The Without Business Factor– Business makes the world go around. It always has, and it likely will always make our societies function and thrive. Without business, no money is made. Without money, at least for our society now, nobody can pay for anything from food to shelter or utilities. You don’t work, and you don’t pay the electric. The electric company doesn’t get paid, and they cannot pay workers or keep plants running. Those people at the plants do not get paid, and they cannot pay their bills. So goes the cycle. Also, in that vicious little cycle is a thing called taxes. If you don’t work, you don’t pay taxes. You do not pay taxes, and then the government does not have money. While we may all marvel at the idea of not paying taxes, we must also accept the consequences of not paying taxes. Without taxes, you have no educational money, Medicaid, Medicare, Police, Firemen, road repairs, new roads, military, state parks, federal parks, rules or regulations on utilities or limits on what they can charge, no city government, county government, state government, or U.S. government. While some of that list may not worry many of us, the fact is while you’re not working, and the government has no income, it ultimately will not be able to pay your unemployment benefits. So without business, failure sets in on a governmental level that will eventually affect all of us.
It only takes a few minutes to scan the news, and you will find incidents of the government already suffering from a lack of tax revenue. Naturally, elected officials made the hard and difficult decisions in many states. They did not cut their salaries or benefits they felt are essential…no. The first cuts announced were education – grants, loans, funding for schools, etc. – the next area was Medicaid – funding for healthcare for seniors, disabled people, poor, etc. Please make no mistake, without business functioning, society as we know it will continue to break down. Grocery prices will continue to soar, unemployment will continue to rise, and ultimately the government will continue to make cuts that will eventually affect you and me. The business factor simply means we have to have the business open to move forward.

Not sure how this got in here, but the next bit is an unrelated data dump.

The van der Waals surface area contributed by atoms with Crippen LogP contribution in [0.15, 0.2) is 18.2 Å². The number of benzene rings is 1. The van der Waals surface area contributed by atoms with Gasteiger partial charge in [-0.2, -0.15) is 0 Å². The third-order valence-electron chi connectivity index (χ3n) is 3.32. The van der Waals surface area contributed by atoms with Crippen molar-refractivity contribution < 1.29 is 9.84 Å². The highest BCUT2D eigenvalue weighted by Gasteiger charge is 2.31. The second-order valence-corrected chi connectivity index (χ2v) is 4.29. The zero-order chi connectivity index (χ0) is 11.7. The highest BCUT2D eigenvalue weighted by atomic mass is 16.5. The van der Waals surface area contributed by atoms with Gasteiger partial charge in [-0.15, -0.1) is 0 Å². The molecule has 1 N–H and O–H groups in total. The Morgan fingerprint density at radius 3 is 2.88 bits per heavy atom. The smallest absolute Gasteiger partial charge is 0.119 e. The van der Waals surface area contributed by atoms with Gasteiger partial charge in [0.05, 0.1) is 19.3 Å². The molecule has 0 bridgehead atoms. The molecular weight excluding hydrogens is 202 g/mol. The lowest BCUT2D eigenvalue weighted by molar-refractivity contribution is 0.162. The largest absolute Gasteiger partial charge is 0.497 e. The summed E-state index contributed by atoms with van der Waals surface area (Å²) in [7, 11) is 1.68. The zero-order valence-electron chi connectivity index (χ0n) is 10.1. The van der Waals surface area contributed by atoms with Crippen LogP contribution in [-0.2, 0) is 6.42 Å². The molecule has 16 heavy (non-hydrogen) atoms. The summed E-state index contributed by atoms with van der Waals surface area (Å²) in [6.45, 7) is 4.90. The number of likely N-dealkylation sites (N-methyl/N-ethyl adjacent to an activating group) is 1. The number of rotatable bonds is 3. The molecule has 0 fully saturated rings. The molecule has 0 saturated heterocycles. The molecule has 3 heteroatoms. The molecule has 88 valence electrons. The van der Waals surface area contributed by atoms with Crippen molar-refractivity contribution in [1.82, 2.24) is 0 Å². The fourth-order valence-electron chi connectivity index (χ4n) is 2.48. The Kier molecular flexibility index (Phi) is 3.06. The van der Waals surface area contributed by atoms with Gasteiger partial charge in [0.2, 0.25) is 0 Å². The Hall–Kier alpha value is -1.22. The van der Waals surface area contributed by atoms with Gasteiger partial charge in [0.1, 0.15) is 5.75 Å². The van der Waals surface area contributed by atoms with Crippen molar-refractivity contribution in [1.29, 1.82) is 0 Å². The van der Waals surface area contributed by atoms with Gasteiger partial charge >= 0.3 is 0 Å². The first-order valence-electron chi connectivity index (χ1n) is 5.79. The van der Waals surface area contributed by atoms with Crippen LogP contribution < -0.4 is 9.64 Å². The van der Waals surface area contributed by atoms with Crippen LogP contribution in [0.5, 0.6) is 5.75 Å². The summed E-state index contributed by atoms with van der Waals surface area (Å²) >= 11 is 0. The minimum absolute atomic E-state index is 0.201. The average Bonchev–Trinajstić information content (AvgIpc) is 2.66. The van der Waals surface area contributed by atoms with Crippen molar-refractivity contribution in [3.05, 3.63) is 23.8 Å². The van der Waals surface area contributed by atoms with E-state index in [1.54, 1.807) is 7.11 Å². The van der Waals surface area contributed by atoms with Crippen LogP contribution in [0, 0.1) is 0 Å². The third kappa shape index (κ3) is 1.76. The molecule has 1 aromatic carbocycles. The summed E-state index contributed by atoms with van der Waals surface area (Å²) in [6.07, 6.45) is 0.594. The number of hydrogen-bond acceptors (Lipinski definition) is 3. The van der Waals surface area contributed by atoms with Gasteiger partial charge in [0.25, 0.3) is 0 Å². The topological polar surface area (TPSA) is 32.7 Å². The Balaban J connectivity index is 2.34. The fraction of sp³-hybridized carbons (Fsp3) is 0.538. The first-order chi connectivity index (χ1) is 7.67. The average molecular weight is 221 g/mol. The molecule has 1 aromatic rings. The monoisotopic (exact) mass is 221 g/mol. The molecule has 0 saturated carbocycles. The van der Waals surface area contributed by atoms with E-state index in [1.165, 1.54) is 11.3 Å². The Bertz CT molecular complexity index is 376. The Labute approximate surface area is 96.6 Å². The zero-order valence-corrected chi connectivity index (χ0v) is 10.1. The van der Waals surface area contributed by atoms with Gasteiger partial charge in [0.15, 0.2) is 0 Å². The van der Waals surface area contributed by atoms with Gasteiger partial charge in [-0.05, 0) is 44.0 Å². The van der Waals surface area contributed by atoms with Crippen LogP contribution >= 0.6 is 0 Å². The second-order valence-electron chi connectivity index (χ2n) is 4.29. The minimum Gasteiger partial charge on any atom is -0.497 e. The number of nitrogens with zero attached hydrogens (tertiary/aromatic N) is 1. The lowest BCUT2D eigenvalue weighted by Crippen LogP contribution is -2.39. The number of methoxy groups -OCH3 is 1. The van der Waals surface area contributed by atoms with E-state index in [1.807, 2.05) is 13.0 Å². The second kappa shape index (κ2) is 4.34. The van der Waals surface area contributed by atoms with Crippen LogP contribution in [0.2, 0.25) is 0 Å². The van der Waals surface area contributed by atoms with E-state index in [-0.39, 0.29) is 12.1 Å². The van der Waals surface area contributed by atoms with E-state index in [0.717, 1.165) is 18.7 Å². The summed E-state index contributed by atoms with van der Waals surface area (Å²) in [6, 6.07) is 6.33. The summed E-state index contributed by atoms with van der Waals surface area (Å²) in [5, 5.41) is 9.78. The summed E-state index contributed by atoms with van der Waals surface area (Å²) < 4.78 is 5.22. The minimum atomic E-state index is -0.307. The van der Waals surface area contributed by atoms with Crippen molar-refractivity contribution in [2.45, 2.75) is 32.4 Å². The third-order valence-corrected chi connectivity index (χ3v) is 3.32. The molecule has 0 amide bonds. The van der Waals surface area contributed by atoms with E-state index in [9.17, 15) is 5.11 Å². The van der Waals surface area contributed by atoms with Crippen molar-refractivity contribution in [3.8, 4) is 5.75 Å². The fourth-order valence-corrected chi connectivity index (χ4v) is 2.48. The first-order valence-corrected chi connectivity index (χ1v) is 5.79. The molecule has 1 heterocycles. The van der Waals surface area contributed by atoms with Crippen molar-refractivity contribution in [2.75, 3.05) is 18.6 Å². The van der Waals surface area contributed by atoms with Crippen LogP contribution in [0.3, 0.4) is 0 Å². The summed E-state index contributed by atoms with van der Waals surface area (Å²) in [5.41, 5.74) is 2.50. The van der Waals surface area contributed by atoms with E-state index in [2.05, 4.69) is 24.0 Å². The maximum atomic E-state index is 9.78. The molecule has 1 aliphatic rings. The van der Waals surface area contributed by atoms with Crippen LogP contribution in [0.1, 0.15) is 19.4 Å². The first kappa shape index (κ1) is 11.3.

So Should We Open? Yes, we should open. Perhaps we should never have closed in the first place. Maybe we should have encouraged those at risk to shelter-in-place, maybe we should have closed the schools as they have been able to function somewhat online, but we should not have closed when it comes to business. We closed churches and non-essential companies based on individual opinions about what is and is not essential. The most disturbing aspect of the shutdown is we had government fines placed on people who tried to work! Further, we even had governments put people in jail for working while those same governments were releasing criminals to avoid COVID-19 in prisons. We closed down beauty salons, barbershops, dental operations, elective surgery centers, eye doctors, etc. all while we left operations like Home Depot, Walmart, and grocery stores to decide and operate for themselves. To anyone looking at these choices, it would appear that COVID-19 is more capable of moving through a beauty salon with sanitation procedures in place and generally a handful of people than it can run through Walmart with 50 or more employees on-site and upward of 150 customers or more during any given hour!
So, yes, resoundingly, we should open. Maybe we need to require screening at the doors. Perhaps we should screen staff coming in, people coming in, and limit our numbers in the stores. Maybe we need some safeguards in place. But, if we put these safeguards into play, then they should be the same for Walmart as they are for the small business owner on the corner. They should be consistent, universal, and allow any business that wishes to operate to respect the requirements and move forward, conduct business, pay taxes, and support our local economies. The key is not when to open or how to open – the key is to open smart, prepared, and in compliance with a universal plan that is safe for everyone while it continues to allow our society to function.